Gender pay gap: no time for short cuts

gender pay gap
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Ignore the gender pay gap at your peril – organisations that aren’t addressing this are falling behind. It’s time for HR to stop paying lip service and start creating true, systemic change.

This April, more than ten thousand large firms provided details of their gender pay gap. Three quarters of them, it turns out, pay men more than women.

What can be done? An organisation under pressure to redress the balance might feel tempted to throw money at the problem, by recruiting women directly into senior roles, for example.

This would be a very expensive mistake; you can’t create inclusion in a single action. Women already inside that business might doubt their chances of earning promotion to high levels, and a lot of high value talent could look for jobs elsewhere, demoralised and dissatisfied, and possibly even critical of the brand.

Organisations who are truly working to close the gender pay gap understand that there’s no short-term fix. To retain and develop female talent at all levels of a business, it takes a cultural change.

Systemic change

How do you start to create a more inclusive culture? Guesswork and quick fixes don’t work. When you intervene, you first need to address the structural barriers to gender equity in your particular organisation.

After all, if you don’t plan to challenge the system that created the gender pay gap in the first place, why invest at all?

Here are some places to start:

Run a gender health check

It’s easy to list the most common barriers to the retention and development of women, but that’s only a general picture, and those barriers can vary from business to business.

To prove to the sceptics that gender inequality hurts their bottom line, you need data. Get a sense of the gender balance in your organisation.

Combine talent pipeline data with engagement survey results and don’t neglect the anecdotes that women share in private.

Run an ‘audit’ of key practices

Assess if they’re working fairly and inclusively. Dig deep, at all levels, to figure out what is serving women well and what is not.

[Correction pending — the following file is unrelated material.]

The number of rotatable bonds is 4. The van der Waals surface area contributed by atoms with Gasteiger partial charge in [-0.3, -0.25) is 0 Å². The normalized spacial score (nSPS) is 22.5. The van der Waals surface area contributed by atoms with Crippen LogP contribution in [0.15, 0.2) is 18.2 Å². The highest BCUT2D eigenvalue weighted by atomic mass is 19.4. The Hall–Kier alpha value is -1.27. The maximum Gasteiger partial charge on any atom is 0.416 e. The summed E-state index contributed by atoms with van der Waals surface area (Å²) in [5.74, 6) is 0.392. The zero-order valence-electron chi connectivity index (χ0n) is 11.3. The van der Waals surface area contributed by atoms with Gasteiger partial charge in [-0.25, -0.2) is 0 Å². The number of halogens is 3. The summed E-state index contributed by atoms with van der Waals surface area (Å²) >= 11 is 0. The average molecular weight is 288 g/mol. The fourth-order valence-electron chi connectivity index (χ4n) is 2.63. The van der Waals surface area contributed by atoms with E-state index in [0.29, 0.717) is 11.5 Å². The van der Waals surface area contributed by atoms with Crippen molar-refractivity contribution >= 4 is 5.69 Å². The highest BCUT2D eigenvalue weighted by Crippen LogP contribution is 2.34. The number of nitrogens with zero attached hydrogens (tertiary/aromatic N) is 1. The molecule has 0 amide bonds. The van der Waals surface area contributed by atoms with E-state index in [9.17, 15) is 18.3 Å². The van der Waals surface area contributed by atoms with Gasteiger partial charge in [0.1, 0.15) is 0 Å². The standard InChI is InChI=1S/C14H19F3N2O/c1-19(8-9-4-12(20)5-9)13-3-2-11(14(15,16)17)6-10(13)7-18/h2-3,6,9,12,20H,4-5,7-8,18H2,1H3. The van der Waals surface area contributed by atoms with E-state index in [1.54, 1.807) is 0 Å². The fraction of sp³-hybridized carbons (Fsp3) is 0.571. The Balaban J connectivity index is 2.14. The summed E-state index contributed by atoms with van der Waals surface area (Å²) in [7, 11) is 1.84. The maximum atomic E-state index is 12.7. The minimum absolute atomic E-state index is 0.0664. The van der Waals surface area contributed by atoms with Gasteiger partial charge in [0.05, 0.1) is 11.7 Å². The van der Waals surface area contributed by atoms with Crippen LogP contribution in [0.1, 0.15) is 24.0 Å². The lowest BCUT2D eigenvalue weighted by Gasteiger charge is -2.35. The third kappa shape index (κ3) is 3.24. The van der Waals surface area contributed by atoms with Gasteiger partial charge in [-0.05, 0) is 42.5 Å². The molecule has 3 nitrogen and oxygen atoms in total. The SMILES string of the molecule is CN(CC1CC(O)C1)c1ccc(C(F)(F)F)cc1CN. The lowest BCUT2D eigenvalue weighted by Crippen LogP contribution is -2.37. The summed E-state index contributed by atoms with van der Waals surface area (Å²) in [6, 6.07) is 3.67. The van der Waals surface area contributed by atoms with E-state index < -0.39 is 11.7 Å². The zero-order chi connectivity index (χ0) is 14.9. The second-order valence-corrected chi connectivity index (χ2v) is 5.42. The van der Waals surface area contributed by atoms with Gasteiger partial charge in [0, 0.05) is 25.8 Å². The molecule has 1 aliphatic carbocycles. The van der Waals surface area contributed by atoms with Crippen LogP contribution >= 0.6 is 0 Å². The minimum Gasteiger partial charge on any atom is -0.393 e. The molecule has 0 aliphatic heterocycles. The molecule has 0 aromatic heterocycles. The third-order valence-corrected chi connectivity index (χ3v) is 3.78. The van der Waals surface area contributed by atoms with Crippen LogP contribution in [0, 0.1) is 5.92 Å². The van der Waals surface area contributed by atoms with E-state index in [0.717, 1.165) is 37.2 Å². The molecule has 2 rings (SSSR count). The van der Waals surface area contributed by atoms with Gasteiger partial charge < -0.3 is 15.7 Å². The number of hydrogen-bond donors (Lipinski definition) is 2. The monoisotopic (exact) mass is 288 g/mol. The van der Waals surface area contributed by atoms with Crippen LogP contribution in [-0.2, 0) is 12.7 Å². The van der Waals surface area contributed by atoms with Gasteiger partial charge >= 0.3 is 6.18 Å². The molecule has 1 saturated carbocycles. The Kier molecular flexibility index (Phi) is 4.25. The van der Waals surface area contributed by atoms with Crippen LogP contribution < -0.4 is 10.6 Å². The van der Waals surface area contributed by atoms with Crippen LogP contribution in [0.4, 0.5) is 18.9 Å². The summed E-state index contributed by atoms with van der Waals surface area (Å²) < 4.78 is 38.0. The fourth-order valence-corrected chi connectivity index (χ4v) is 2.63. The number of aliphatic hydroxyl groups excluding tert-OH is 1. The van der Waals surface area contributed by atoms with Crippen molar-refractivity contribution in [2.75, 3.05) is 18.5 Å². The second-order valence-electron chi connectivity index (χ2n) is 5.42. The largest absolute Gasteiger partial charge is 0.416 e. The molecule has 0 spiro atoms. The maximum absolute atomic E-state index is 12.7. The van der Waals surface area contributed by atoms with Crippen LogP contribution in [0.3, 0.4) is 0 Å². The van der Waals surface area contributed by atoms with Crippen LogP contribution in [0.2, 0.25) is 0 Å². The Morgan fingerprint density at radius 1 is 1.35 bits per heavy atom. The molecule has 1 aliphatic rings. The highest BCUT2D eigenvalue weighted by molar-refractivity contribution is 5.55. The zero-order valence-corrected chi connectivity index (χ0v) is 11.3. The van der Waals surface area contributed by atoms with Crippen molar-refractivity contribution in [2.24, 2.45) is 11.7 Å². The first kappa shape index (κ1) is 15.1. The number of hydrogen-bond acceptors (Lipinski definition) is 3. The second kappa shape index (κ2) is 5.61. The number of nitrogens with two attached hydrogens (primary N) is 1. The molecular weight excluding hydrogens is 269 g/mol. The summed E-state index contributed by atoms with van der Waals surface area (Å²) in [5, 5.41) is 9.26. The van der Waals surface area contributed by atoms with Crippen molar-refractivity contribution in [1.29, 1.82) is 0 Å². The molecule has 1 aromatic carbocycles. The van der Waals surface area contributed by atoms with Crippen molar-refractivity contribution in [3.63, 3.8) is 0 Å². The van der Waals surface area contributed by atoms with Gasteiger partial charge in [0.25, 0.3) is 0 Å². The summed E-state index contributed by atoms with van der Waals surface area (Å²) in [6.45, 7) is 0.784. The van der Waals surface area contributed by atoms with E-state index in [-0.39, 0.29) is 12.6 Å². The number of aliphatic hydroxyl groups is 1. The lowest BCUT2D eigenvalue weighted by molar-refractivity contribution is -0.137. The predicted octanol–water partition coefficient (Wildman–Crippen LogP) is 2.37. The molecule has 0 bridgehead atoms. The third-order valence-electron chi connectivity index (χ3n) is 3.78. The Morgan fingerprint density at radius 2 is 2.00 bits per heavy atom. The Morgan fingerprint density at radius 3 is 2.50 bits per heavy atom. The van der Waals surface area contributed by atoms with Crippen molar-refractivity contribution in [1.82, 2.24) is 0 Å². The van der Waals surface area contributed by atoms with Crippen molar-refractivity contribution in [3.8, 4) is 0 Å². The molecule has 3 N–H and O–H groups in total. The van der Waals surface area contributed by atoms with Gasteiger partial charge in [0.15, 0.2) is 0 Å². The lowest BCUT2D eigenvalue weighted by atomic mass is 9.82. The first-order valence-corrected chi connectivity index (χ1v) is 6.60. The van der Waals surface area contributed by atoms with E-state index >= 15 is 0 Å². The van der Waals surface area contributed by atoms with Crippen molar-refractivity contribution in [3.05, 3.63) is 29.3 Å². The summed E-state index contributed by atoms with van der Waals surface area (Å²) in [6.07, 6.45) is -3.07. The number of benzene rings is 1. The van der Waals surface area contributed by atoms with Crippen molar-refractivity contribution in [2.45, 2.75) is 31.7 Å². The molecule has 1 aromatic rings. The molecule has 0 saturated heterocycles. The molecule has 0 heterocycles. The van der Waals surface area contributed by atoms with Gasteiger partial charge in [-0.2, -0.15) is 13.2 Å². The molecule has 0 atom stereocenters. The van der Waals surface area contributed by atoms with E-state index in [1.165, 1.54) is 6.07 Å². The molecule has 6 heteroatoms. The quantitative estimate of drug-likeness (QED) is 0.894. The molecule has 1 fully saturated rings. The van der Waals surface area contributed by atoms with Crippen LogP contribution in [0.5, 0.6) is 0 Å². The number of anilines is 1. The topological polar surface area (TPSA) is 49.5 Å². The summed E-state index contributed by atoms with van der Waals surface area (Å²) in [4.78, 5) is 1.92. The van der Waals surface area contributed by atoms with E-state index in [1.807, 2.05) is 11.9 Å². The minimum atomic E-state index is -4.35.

Don’t keep the work confined to some specialised team - involve the end users, from line managers to staff members in gender pay gap reporting. Get the human picture. Perfect practices often fall apart when imperfect human beings are the ones in charge.

Set the tone at the top

In our deep diagnostic work for large organisations, we often find inconsistent attitudes among the many leaders and managers. So, where individual leaders aren’t yet thinking in terms of inclusion, help them to understand why it matters.

Today, the world is watching. Every organisation needs a strong narrative about what they’re doing to foster progress.

Inclusivity is part of the brand, and crucial to good commercial sense. Any leader needs to ask themselves what they can do personally to help it flourish. Ask hard questions and encourage others to ask them of themselves. For instance:

  • Are you a role model for inclusive behaviour?
  • Do you actively sponsor women?
  • Do you challenge decisions made in your organisation when they risk excluding women?
  • Do you operate listening sessions, so that you understand the key factors that leave women demoralised or disengaged?

Data-backed discussion

Inclusion doesn’t come naturally. To create it, you need to make people feel that it’s safe to speak up. You then need to listen openly and without judgment.

Men are more likely to engage in conversations about gender equality if they feel included, rather than judged or isolated.

Shared experience is a good place to start: most people have felt excluded from something that was important to them and discussing these common experiences can help men to understand how their professional experience differs from women’s.

Hard data can dispel myths about inclusion – like the old idea that women are ‘less ambitious’ – and this myth busting can spark new conversations.

Recognising role models